Thursday, May 14, 2015

What I've Learned About Myself From Clickbait Quizzes

As you have of course noticed (my assumption is that, because I’m endlessly fascinated by me, you are too), I very often pretend to have taken those clickbait quizzes on Facebook that propose to identify which province in Luxembourg one should be living in on based on his or her responses to questions like, “Would you rather have been the young Brigitte Bardot’s lover, or Claudia Cardinale’s?”

I invariably assert, to the limitless amusement of all, that the quiz revealed that I should be living in Joe Strummer, Joe having been one of the possible answers to the quiz question Which punk rock star are you? Ever since resisting the temptation to take that test (and join in the fun!), I have amused myself by using poor Joe — may he rest in peace! — as my all-purpose answer, even though I must admit that on the two occasions I met the great man, I didn’t much care for him.

The first time was in Manchester, Lancashire, UK. I had been hired to be the compere (host, if you prefer) of a music documentary being made for Australian television. I and The Clash confronted each other in the foyer of the Manchester Apollo, where they would perform later that evening. We all shook hands, they limply. There was a lot of sneering, all of it theirs. I was to understand that they disdained me because I was American, and had long hair (though not much longer than the lovely and talented Mick Jones’s), and was probably a fan of Fleetwood Mac, the living embodiment of uncool. As the cameras began a-rolling, I posed an inoffensive question to break the proverbial ice. Paul, the bass player, snorted, “Boring!” and stormed away. Take that, longhaired American Fleetwood Mac fan! My intuition was that it was a ritual our heroes, fervent disdainers of all show-biz artifice, had enacted many times before. But I suppose I could have taken some small solace in the knowledge that phony Beatlemania had bitten the dust.

I later chatted with Mr. Strummer after the Jones-less 1984 clash performed in Santa Barbara, California. On his own, he was slightly less obnoxious, albeit still pompous and self-inflated.  In my view, his group at both shows was a musical trainwreck, and one I derived no pleasure whatever from witnessing.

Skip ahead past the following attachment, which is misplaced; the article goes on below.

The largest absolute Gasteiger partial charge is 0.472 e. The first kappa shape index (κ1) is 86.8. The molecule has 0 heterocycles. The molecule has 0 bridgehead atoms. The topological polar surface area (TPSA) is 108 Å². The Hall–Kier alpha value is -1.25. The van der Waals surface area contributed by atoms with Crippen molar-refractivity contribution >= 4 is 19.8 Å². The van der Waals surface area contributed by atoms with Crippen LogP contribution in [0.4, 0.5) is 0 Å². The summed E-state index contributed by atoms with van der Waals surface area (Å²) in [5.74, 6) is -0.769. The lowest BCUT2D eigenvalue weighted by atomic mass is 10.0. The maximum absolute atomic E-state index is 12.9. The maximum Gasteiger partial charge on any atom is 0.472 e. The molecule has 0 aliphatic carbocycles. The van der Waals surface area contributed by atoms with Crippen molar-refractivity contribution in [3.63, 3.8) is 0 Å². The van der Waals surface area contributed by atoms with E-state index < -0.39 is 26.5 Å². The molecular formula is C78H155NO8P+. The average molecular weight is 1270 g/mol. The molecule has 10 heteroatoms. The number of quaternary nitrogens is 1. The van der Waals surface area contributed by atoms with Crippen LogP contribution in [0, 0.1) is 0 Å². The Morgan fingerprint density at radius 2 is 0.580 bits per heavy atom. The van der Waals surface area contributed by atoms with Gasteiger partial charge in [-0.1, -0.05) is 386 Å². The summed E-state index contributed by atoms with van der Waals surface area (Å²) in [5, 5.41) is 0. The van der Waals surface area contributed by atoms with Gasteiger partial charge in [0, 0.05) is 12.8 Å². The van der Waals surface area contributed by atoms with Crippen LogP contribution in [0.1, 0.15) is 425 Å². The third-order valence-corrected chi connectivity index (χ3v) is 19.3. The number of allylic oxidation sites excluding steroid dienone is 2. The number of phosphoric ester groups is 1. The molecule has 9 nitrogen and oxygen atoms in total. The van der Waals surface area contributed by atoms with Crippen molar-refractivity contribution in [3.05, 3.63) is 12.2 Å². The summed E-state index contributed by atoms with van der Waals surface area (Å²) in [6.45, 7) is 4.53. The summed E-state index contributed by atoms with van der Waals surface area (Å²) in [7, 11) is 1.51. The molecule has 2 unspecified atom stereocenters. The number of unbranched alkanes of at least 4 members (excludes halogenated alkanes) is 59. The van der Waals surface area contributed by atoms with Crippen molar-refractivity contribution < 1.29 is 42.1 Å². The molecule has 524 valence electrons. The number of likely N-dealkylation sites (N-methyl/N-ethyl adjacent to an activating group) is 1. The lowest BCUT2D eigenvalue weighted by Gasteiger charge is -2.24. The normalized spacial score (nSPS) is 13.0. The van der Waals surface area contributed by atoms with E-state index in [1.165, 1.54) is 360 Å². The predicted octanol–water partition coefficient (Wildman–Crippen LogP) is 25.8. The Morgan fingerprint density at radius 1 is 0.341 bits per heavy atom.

But back, as ever, to me, glorious me! I have realized, with the help of the clickbait quizzes, that I’m not at all sure who I really am, as there are and have been so many versions of me. Am I the kind, generous old guy who until a few weeks ago delighted in tutoring for no pay persons hoping to improve their English, or the one who, when a hungry homeless person on the street asks for money, either pretends he doesn’t hear or mumbles, “Sorry, no cash,” and keeps right on walking? Am I the person of vast, vast love who raised Brigitte Mendelssohn (on weekends and holidays after her mother and I divorced) to the age of 17, or the hateful, entitled little bastard who treated his parents so awfully in their last years in retaliation for their having been something other than perfect during his own childhood? Am I the friend who wishes the very best for all those who love (or can abide) him, or the one who, behind closed doors, absolutely can’t bear seeing a peer do much better than he? I don't know if we hate it when our friends become successful. I know I do. 

Can you see the real me, doctor? Damned if I can. And there haven’t been 30 seconds in my life when I could have been described accurately as a fan of Fleetwood Mac.

Wednesday, May 13, 2015

Flying With Mr. Fuckhead

I agreed to meet Mr. Fuckhead [not his real name] regarding my having responded to his help-wanted advertisement for a…content provider on the Saturday morning before Easter at a mediocre-looking Jewish deli in Marina del Rey. He turned up late. His handshake was firm, his smile imperceptible. I’d met him in front of the place. As we entered it, he mumbled something about its being his de facto office. I asked, as we waited for someone to come lead us to a booth, if they’d named a sandwich after him. He didn’t seem amused. “You know,” I said, “like on that episode of Curb Your Enthusiasm.”

“One of my favorite shows,” he noted, grimly. We were led to a booth. I liked that he was around my own age, as it’s embarrassing being interviewed for a job by someone whose diapers you might have changed under very different circumstances, like having begun…seeing his or her mama decades before. It turned out that there was no complimentary breakfast in it for me. He had a breakfast meeting at 11, and would eat then. In the meantime, I was welcome to order some juice. 

He said, “Tell me about you.” I said a few words about having begun my career as an unjustifiably celebrated music critic. He listened for perhaps four seconds, and then began talking at (not to) me, exuding self-importance, exuding arrogance, never smiling. His eyes didn’t twinkle. I thought to myself he might be the most charmless person I’d met this decade. 

He’s a well known travel writer. He has a Website, contributors to which he proudly noted don’t get paid. I was to understand that they should be grateful for the wonderful exposure. I’d told him, when he was still letting me speak, that I love travel. Now he pointed out, a little bit disdainfully, that everyone loves travel. He bragged that he flies 400,000 miles per year. “First class, I imagine,” I mused when he paused to sip his apple juice. No, I was mistaken about that. Intent on knowing what it’s like for The Rest of Us, he flies first class or business only to destinations farther than 2500 miles.